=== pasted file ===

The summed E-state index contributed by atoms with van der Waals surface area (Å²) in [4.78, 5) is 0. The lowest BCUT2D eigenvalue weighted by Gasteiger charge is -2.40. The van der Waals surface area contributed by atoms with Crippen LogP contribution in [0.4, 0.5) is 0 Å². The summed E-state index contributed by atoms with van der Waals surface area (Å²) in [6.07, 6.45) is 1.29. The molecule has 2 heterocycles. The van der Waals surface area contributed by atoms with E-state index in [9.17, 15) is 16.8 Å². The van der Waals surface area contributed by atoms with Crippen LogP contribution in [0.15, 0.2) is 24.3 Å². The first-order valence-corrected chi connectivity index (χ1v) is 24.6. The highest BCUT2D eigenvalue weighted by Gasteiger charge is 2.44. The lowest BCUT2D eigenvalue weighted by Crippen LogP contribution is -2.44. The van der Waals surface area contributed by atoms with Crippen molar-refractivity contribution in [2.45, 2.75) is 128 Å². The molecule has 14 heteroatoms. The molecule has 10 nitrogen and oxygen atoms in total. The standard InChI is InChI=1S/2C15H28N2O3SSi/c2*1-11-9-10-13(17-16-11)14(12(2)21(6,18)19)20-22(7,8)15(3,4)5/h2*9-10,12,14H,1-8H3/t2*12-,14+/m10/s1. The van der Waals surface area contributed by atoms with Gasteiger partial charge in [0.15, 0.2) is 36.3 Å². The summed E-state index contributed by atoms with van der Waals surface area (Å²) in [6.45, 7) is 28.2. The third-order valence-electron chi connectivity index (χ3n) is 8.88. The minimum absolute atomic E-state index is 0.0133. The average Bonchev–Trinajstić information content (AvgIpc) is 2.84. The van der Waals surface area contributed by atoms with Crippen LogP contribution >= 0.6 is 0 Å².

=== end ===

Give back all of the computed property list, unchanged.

The summed E-state index contributed by atoms with van der Waals surface area (Å²) in [4.78, 5) is 0. The lowest BCUT2D eigenvalue weighted by Gasteiger charge is -2.40. The van der Waals surface area contributed by atoms with Crippen LogP contribution in [0.4, 0.5) is 0 Å². The summed E-state index contributed by atoms with van der Waals surface area (Å²) in [6.07, 6.45) is 1.29. The molecule has 2 heterocycles. The van der Waals surface area contributed by atoms with E-state index in [9.17, 15) is 16.8 Å². The van der Waals surface area contributed by atoms with Crippen LogP contribution in [0.15, 0.2) is 24.3 Å². The first-order valence-corrected chi connectivity index (χ1v) is 24.6. The highest BCUT2D eigenvalue weighted by Gasteiger charge is 2.44. The lowest BCUT2D eigenvalue weighted by Crippen LogP contribution is -2.44. The van der Waals surface area contributed by atoms with Crippen molar-refractivity contribution in [2.45, 2.75) is 128 Å². The molecule has 14 heteroatoms. The molecule has 10 nitrogen and oxygen atoms in total. The standard InChI is InChI=1S/2C15H28N2O3SSi/c2*1-11-9-10-13(17-16-11)14(12(2)21(6,18)19)20-22(7,8)15(3,4)5/h2*9-10,12,14H,1-8H3/t2*12-,14+/m10/s1. The van der Waals surface area contributed by atoms with Gasteiger partial charge in [0.15, 0.2) is 36.3 Å². The summed E-state index contributed by atoms with van der Waals surface area (Å²) in [6.45, 7) is 28.2. The third-order valence-electron chi connectivity index (χ3n) is 8.88. The minimum absolute atomic E-state index is 0.0133. The average Bonchev–Trinajstić information content (AvgIpc) is 2.84. The van der Waals surface area contributed by atoms with Crippen LogP contribution >= 0.6 is 0 Å².